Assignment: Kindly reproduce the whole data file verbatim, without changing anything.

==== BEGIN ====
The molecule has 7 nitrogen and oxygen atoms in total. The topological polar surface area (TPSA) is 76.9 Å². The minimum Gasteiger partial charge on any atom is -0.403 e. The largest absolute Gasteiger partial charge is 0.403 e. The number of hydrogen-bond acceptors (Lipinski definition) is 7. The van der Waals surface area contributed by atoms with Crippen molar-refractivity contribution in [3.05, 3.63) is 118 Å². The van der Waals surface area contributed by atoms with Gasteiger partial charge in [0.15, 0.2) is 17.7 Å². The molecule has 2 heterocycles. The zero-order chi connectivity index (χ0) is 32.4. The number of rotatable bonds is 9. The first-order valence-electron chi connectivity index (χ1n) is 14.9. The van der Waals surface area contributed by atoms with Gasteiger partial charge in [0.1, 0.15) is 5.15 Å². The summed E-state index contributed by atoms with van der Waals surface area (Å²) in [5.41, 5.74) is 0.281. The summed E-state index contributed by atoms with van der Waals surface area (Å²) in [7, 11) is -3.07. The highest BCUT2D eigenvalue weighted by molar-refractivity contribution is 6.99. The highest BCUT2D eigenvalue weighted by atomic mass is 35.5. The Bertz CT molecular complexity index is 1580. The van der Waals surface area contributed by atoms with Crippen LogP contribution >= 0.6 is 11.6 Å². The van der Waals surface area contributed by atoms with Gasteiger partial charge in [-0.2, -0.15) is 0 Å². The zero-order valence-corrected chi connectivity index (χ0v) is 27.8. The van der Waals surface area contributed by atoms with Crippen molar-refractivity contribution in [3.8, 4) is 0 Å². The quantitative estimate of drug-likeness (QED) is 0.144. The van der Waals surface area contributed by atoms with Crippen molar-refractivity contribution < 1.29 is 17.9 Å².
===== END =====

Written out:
The molecule has 7 nitrogen and oxygen atoms in total. The topological polar surface area (TPSA) is 76.9 Å². The minimum Gasteiger partial charge on any atom is -0.403 e. The largest absolute Gasteiger partial charge is 0.403 e. The number of hydrogen-bond acceptors (Lipinski definition) is 7. The van der Waals surface area contributed by atoms with Crippen molar-refractivity contribution in [3.05, 3.63) is 118 Å². The van der Waals surface area contributed by atoms with Gasteiger partial charge in [0.15, 0.2) is 17.7 Å². The molecule has 2 heterocycles. The zero-order chi connectivity index (χ0) is 32.4. The number of rotatable bonds is 9. The first-order valence-electron chi connectivity index (χ1n) is 14.9. The van der Waals surface area contributed by atoms with Gasteiger partial charge in [0.1, 0.15) is 5.15 Å². The summed E-state index contributed by atoms with van der Waals surface area (Å²) in [5.41, 5.74) is 0.281. The summed E-state index contributed by atoms with van der Waals surface area (Å²) in [7, 11) is -3.07. The highest BCUT2D eigenvalue weighted by molar-refractivity contribution is 6.99. The highest BCUT2D eigenvalue weighted by atomic mass is 35.5. The Bertz CT molecular complexity index is 1580. The van der Waals surface area contributed by atoms with Crippen LogP contribution >= 0.6 is 11.6 Å². The van der Waals surface area contributed by atoms with Gasteiger partial charge in [-0.2, -0.15) is 0 Å². The zero-order valence-corrected chi connectivity index (χ0v) is 27.8. The van der Waals surface area contributed by atoms with Crippen molar-refractivity contribution in [3.8, 4) is 0 Å². The quantitative estimate of drug-likeness (QED) is 0.144. The van der Waals surface area contributed by atoms with Crippen molar-refractivity contribution < 1.29 is 17.9 Å².